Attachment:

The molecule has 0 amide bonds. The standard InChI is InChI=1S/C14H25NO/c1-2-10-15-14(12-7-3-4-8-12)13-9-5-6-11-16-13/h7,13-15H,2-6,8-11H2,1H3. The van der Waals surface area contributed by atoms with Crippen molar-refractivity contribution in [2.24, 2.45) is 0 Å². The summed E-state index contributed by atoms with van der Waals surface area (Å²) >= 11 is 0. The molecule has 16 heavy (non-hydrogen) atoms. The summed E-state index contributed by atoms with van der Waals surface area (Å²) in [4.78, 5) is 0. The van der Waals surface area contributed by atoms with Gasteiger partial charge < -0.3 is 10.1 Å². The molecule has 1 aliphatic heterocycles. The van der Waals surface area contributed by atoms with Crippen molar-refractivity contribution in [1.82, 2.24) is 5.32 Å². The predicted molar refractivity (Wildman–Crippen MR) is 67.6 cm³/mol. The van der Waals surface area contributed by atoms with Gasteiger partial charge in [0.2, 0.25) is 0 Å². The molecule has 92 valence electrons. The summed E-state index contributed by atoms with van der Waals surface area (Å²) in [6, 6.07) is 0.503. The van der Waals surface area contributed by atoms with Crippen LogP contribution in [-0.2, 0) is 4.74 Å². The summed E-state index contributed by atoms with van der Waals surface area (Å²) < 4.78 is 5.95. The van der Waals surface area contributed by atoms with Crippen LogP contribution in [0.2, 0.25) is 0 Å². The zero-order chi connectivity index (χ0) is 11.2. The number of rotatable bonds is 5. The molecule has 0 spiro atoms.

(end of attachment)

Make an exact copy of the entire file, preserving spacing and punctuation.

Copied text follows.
The molecule has 0 amide bonds. The standard InChI is InChI=1S/C14H25NO/c1-2-10-15-14(12-7-3-4-8-12)13-9-5-6-11-16-13/h7,13-15H,2-6,8-11H2,1H3. The van der Waals surface area contributed by atoms with Crippen molar-refractivity contribution in [2.24, 2.45) is 0 Å². The summed E-state index contributed by atoms with van der Waals surface area (Å²) >= 11 is 0. The molecule has 16 heavy (non-hydrogen) atoms. The summed E-state index contributed by atoms with van der Waals surface area (Å²) in [4.78, 5) is 0. The van der Waals surface area contributed by atoms with Gasteiger partial charge < -0.3 is 10.1 Å². The molecule has 1 aliphatic heterocycles. The van der Waals surface area contributed by atoms with Crippen molar-refractivity contribution in [1.82, 2.24) is 5.32 Å². The predicted molar refractivity (Wildman–Crippen MR) is 67.6 cm³/mol. The van der Waals surface area contributed by atoms with Gasteiger partial charge in [0.2, 0.25) is 0 Å². The molecule has 92 valence electrons. The summed E-state index contributed by atoms with van der Waals surface area (Å²) in [6, 6.07) is 0.503. The van der Waals surface area contributed by atoms with Crippen LogP contribution in [-0.2, 0) is 4.74 Å². The summed E-state index contributed by atoms with van der Waals surface area (Å²) < 4.78 is 5.95. The van der Waals surface area contributed by atoms with Crippen LogP contribution in [0.2, 0.25) is 0 Å². The zero-order chi connectivity index (χ0) is 11.2. The number of rotatable bonds is 5. The molecule has 0 spiro atoms.